While the codes were able to get through 2020 with minimal impact to their sponsorship rosters, they had to make multiple concessions to keep sponsors on board throughout the pandemic. With major sponsorship assets such as match day signage, corporate hospitality, ticketing, and player appearances unable to be fulfilled, the ‘makegood’ became the most common term of the season. As such, the codes could be starting the current season on the back foot, having to fulfil value from last season at potential reduced fees.

The pandemic did force the codes to think of new and innovative ways to engage with their fans, with social and digital content booming during lockdown. The AFL also launched their Gamers Network, giving fans a chance to engage with their favourite players via a completely new platform, whilst attracting a new set of fans and additional revenue streams at the same time.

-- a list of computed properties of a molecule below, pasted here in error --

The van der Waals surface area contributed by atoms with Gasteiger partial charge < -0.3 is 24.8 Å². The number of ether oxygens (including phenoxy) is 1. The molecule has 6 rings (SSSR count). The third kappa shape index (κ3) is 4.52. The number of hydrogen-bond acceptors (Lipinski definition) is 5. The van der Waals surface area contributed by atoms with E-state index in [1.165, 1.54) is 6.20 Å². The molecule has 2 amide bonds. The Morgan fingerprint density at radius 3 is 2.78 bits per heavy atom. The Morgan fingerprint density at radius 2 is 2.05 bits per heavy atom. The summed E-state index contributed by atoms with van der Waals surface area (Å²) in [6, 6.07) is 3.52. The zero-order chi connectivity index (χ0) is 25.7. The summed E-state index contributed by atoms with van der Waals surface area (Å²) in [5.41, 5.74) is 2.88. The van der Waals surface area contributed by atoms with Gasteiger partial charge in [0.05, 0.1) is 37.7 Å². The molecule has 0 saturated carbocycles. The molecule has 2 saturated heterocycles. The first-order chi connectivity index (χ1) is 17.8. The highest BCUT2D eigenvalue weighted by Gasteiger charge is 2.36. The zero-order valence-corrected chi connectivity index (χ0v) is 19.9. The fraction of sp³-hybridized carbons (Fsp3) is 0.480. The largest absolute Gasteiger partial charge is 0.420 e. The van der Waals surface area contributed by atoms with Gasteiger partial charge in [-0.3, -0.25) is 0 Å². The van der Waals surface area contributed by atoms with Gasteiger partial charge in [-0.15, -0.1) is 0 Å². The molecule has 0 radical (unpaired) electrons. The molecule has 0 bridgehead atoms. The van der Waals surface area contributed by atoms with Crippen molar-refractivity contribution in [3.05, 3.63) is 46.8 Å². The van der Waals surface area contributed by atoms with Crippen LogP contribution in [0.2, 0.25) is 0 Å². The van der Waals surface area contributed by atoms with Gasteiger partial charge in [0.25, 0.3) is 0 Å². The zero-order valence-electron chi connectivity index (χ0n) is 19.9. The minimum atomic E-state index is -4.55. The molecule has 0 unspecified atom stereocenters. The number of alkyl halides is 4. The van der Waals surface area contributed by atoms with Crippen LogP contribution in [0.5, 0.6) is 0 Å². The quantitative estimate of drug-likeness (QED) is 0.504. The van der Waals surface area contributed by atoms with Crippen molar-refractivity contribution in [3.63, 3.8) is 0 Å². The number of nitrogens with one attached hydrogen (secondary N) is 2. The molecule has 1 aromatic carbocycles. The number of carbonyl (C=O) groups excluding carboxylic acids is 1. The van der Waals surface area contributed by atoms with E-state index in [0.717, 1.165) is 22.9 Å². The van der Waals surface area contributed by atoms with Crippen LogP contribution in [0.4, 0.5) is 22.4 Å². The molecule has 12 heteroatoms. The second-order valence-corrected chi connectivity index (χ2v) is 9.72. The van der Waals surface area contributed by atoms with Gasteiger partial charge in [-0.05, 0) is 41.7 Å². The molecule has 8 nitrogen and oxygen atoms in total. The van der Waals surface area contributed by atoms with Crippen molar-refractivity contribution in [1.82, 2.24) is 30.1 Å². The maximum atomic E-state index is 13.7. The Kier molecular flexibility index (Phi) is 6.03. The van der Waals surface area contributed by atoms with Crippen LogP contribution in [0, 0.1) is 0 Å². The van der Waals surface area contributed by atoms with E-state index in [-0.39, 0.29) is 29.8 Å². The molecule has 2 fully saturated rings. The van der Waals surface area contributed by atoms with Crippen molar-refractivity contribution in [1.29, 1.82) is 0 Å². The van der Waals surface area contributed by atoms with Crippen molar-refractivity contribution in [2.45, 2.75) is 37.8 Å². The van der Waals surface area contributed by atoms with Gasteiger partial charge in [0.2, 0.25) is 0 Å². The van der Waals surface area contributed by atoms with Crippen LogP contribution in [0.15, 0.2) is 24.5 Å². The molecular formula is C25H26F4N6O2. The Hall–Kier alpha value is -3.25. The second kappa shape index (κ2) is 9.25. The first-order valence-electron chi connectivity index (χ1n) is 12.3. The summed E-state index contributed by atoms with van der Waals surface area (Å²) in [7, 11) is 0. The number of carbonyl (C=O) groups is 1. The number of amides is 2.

3. Future proofing against future challenges
2021 will be a big season for both codes, they will be hoping for an undisrupted season, with crowds in abundance, in order to deliver for their sponsors and broadcast partners alike. There will be numerous learnings taken from last year, they need to futureproof the game with a long-term vision to ensure they are ready for any future challenges to come.

With the rise of streaming services such as Kayo and Stan, opening up new audiences and additional revenue streams, the codes should be looking forward to this season with renewed optimism.

We are all looking forward to a return to our normal way of life, and there won’t be many more welcoming sights than a sold-out MCG or a packed Leichardt Oval to raise the hopes of the nation.

Nick Hurley is the Senior Sports Partnerships Manager at OMD Create in Sydney, managing sports broadcast agreements across major clients including the Suncorp group. This article is an excerpt of a law essay written as part of the Graduate Diploma in Sports Law.